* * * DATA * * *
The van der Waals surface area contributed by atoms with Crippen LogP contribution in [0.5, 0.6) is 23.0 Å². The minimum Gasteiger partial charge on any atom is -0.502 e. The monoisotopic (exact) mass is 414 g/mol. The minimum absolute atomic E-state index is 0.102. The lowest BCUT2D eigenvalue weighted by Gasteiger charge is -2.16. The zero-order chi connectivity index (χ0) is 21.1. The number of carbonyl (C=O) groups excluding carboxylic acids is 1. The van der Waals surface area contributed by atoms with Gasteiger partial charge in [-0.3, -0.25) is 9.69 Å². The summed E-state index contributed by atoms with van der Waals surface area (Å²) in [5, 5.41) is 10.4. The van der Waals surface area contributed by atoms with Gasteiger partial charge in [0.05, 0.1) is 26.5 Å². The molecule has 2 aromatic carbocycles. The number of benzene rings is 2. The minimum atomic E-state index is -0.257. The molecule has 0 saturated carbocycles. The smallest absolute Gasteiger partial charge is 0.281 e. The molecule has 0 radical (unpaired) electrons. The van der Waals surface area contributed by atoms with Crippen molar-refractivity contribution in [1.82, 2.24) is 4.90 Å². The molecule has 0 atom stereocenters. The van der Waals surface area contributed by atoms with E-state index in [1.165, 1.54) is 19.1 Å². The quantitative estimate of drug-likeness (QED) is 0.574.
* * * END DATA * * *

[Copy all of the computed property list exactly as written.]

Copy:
The van der Waals surface area contributed by atoms with Crippen LogP contribution in [0.5, 0.6) is 23.0 Å². The minimum Gasteiger partial charge on any atom is -0.502 e. The monoisotopic (exact) mass is 414 g/mol. The minimum absolute atomic E-state index is 0.102. The lowest BCUT2D eigenvalue weighted by Gasteiger charge is -2.16. The zero-order chi connectivity index (χ0) is 21.1. The number of carbonyl (C=O) groups excluding carboxylic acids is 1. The van der Waals surface area contributed by atoms with Gasteiger partial charge in [-0.3, -0.25) is 9.69 Å². The summed E-state index contributed by atoms with van der Waals surface area (Å²) in [5, 5.41) is 10.4. The van der Waals surface area contributed by atoms with Gasteiger partial charge in [0.05, 0.1) is 26.5 Å². The molecule has 2 aromatic carbocycles. The number of benzene rings is 2. The minimum atomic E-state index is -0.257. The molecule has 0 saturated carbocycles. The smallest absolute Gasteiger partial charge is 0.281 e. The molecule has 0 radical (unpaired) electrons. The van der Waals surface area contributed by atoms with Crippen molar-refractivity contribution in [1.82, 2.24) is 4.90 Å². The molecule has 0 atom stereocenters. The van der Waals surface area contributed by atoms with E-state index in [1.165, 1.54) is 19.1 Å². The quantitative estimate of drug-likeness (QED) is 0.574.